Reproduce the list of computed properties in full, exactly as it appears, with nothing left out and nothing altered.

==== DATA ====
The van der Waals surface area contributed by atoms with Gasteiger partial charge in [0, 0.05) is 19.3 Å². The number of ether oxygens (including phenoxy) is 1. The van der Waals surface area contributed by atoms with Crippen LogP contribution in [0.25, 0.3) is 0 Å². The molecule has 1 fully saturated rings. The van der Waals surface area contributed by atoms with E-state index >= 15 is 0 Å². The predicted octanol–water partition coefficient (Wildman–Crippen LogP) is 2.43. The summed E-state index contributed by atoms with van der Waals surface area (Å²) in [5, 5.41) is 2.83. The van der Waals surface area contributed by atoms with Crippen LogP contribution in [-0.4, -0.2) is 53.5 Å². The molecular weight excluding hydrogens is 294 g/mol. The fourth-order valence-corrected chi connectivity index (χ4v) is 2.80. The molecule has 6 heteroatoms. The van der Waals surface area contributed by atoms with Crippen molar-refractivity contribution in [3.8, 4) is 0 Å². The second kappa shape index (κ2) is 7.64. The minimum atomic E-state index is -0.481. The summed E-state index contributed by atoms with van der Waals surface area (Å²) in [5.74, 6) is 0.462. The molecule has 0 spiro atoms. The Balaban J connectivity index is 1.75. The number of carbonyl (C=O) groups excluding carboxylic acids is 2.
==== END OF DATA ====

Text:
The van der Waals surface area contributed by atoms with Gasteiger partial charge in [0, 0.05) is 19.3 Å². The number of ether oxygens (including phenoxy) is 1. The van der Waals surface area contributed by atoms with Crippen LogP contribution in [0.25, 0.3) is 0 Å². The molecule has 1 fully saturated rings. The van der Waals surface area contributed by atoms with E-state index >= 15 is 0 Å². The predicted octanol–water partition coefficient (Wildman–Crippen LogP) is 2.43. The summed E-state index contributed by atoms with van der Waals surface area (Å²) in [5, 5.41) is 2.83. The van der Waals surface area contributed by atoms with Crippen LogP contribution in [-0.4, -0.2) is 53.5 Å². The molecular weight excluding hydrogens is 294 g/mol. The fourth-order valence-corrected chi connectivity index (χ4v) is 2.80. The molecule has 6 heteroatoms. The van der Waals surface area contributed by atoms with Crippen molar-refractivity contribution in [3.8, 4) is 0 Å². The second kappa shape index (κ2) is 7.64. The minimum atomic E-state index is -0.481. The summed E-state index contributed by atoms with van der Waals surface area (Å²) in [5.74, 6) is 0.462. The molecule has 0 spiro atoms. The Balaban J connectivity index is 1.75. The number of carbonyl (C=O) groups excluding carboxylic acids is 2.